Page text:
The SEC is no longer interested in suing crypto businesses, as happened to Ripple: it would end up harming the very investors it is supposed to protect.
This is the thesis of Forbes, which is also embraced by Coinbase CEO Brian Armstrong.
Why the Ripple-SEC lawsuit is bad for investors
While we wait for the legal case between the SEC and Ripple to come to a conclusion, Forbes points out that Ripple’s own investors have been harmed and have taken action against the SEC.
It was a Rhode Island lawyer, John Deaton, who first sued the SEC, representing a group of small investors. Subsequently, 19,000 other people joined in.
Because when the SEC declared war on Ripple, the price of XRP collapsed. If in November 2020 the cryptocurrency had started to grow again, returning to 70 cents, it lost significantly in value in December. XRP started 2021 at around 20 cents. Today, riding the bullish market, XRP is back to worth $1.13, but it remains far from the glories of 2017 when it came close to $4.
In addition, many exchanges, afraid of the legal consequences, have preferred to delist XRP.
XRP: token or security
The point is that if XRP were really declared a security, exchanges would also be in a tricky position. Selling securities requires proper licensing. But XRP did not consider itself a security and therefore had never produced the licenses that the SEC now demands.
The so-called XRP Army now accuses the SEC of double standards. For instance, Ethereum, which used an ICO to launch itself, was not pursued by the SEC. Instead, one of the SEC’s most prominent figures, William Hinman, went so far as to argue in 2018 that Ethereum and Bitcoin should not be considered securities. In the case against Ripple, the SEC branded those words as a personal position.
For XRP fans, it is proof that the SEC was not clear enough either.
In any case, according to those on Ripple’s side, it makes no sense to persecute the XRP company that didn’t launch through an ICO and leave Ethereum alone.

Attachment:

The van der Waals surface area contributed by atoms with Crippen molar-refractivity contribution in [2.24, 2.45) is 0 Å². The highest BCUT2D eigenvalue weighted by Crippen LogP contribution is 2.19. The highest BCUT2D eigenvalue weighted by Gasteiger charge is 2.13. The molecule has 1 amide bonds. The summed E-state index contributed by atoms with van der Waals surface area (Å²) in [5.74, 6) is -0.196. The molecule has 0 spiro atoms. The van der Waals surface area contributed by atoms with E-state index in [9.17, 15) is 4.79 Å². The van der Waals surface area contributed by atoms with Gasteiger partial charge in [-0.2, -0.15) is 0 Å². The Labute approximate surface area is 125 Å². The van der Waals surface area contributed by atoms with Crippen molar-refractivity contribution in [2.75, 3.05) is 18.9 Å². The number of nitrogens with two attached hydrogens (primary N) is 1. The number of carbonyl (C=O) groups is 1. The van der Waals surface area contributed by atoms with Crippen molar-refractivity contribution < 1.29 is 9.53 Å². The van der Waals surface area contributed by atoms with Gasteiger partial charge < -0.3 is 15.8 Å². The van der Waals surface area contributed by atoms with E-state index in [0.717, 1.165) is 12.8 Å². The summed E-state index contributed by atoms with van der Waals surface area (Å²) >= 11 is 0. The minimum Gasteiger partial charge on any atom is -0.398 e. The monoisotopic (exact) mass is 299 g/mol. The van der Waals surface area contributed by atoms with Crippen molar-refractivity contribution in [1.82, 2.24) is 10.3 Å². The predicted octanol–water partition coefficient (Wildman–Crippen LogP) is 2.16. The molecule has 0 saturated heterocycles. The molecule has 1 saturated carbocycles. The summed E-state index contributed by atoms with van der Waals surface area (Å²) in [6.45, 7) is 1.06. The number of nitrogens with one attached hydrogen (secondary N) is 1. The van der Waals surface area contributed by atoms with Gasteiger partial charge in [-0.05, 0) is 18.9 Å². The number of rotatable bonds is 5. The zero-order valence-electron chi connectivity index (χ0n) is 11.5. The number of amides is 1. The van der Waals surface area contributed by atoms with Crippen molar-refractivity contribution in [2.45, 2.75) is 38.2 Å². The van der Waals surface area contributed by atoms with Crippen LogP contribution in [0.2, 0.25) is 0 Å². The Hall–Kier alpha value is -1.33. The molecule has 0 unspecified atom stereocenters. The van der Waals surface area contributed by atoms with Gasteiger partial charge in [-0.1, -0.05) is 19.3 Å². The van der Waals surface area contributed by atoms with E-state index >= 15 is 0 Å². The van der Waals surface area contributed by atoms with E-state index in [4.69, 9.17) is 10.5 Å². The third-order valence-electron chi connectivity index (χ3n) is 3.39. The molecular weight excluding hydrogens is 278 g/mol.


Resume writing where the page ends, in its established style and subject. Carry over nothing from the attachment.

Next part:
ICOs were indeed investment products. The same cannot be said for XRP tokens which give no right of profit to the holders but are prey to the laws of the market.
The SEC takes note of the growth of the crypto market
But does the SEC really want to go after the crypto sector, which is currently worth $2 trillion?
The cryptocurrency businesses have grown so much that to sue one of them is to harm the investors the SEC is supposed to protect.
This is what Brian Armstrong points out:
The Ripple case seems to be going better than expected. Meanwhile the SEC is realizing that attacking crypto is politically unpopular (because it harms consumers). https://t.co/ePLnbqNLwU
— Brian Armstrong (@brian_armstrong) October 26, 2021
“The Ripple case seems to be going better than expected. Meanwhile the SEC is realizing that attacking crypto is politically unpopular (because it harms consumers). The irony is that the people they are supposedly protecting are the ones attacking them”.
As part of the effort to avoid such short-circuits, Coinbase is working on a draft regulation of the cryptocurrency industry to share with authorities and institutions.
The lawsuit between Ripple and the SEC is the result of an unregulated landscape that leaves room for interpretation. With clear laws, this should no longer happen: crypto assets will benefit, the industry will benefit, but most importantly, investors, whether retail or institutional, will gain.